Determined to prove that Mr Ibori’s alleged assets did not have their origin from money from Delta State, QC Krolic said ‘this is Ibori’s confiscation hearing in 2013 and the defence is entitled to ask how the prosecution qualify their case’. He said ‘there is a big difference between a conviction and criminal benefit in confiscation and the judge is here to consider the issue of criminal benefit’. Not done yet, QC Krolic said ‘this was the same thing that was considered in the case of Waya. It is the crown’s burden to prove the benefit. The court can’t just fill in the blanks with what happened at other trials‘.
In another development, during the hearing, the British police investigator, DC Peter Clark had produced in his evidence another document he had tendered to be used by the prosecution against James Ibori. In the course of cross examination, the document which the Met investigating Officer had tendered as evidence obtained from Barclays Bank as statements dealing with the finances of Ken Oil and Gas was actually a faxed document obtained from Bhardresh Gohill of Arlington Sharmas Solicitors.
Reviewing the document in court, Ibori’s lead counsel, QC Krolic said ‘this document was faxed on 25th September’.
DC Clark ‘Yes’
QC Krolic ‘what is BBG/4370/115
DC Clark ‘BBG is Bhardresh Gohill’
QC Krolic ‘this document was not faxed from Barclays Bank, someone has written on it’
DC Clark ‘this was how it came from Barclays Bank’
QC Krolic ‘what you produced in evidence is a bundle of documents faxed from an unidentified source at about 1’0 Clock on 25th Sept’.
DC Clark ‘it came from Barclays’
QC Krolic ‘it is apparent this document has come from Arlington Sharmas, meanwhile you said this document came from Barclays’.
QC Krolic in his submission on the tendered document claimed to be from Barclays Bank which the prosecution has as evidence against James Ibori said ‘in fact, there is a schedule behind these documents produced by Arlington Sharmas. QC Krolik ‘This document does not support your assertion’.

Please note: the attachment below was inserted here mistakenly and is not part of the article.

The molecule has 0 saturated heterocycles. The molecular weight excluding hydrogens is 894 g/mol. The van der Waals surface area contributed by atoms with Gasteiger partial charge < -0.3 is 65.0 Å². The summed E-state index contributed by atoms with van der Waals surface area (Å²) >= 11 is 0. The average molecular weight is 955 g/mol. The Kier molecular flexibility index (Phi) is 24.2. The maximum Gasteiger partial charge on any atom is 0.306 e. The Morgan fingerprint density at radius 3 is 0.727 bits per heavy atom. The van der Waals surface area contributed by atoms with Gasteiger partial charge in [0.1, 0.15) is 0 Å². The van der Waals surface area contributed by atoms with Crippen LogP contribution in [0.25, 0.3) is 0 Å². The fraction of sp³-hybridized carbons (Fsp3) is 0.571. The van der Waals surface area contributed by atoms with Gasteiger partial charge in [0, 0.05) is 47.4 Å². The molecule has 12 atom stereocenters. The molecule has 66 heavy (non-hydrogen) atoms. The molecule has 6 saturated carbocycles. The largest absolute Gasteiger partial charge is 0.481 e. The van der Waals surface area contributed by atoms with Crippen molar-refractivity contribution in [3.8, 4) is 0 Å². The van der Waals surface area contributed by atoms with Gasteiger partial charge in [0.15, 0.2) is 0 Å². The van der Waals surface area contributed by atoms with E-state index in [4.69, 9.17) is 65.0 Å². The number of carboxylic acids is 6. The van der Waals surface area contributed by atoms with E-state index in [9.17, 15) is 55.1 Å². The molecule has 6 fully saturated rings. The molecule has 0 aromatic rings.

It was apparent from cross examination that the Met Police officer may have obtained in the course of his investigation a document from ‘Bhradresh Gohill’s offices (Arlington Sharmas) and had tendered the document in evidence as document obtained from Barclays Bank as part of evidence against James Ibori.
James Ibori’s lead counsel, QC Krolic, in the course of the crown prosecution’s reexamination had raised an objection to another attempt by the crown prosecutor, Sasha Wass to introduce a document in reexamination as part of the prosecution’s evidence against the former governor that he has hidden assets. The document from Edgeways Resources Ltd was not disclosed to the defence but the crown prosecutor had attempted to smuggle it into the case as evidence against Mr Ibori. In objection, QC Krolic said ‘this document should not be received in this case. This document is prejudicial, it makes no mention of Mr Ibori, it has not been disclosed to the defence. The prosecution can only raise a matter which has only been mentioned in the cross examination‘. The judge, Anthony Pitts, ruling against the crown prosecution said ‘…it ought to be a document that should be disclosed…..it is quite clear it has not been disclosed….for that reason Mr Krolic i am with you’.
The judge’s ruling against the crown prosecution in this instance may clearly show that the crown prosecution may have been adopting several tactics to ambush James Ibori in this case to which for whatever reasons, he pleaded guilty to some of the charges.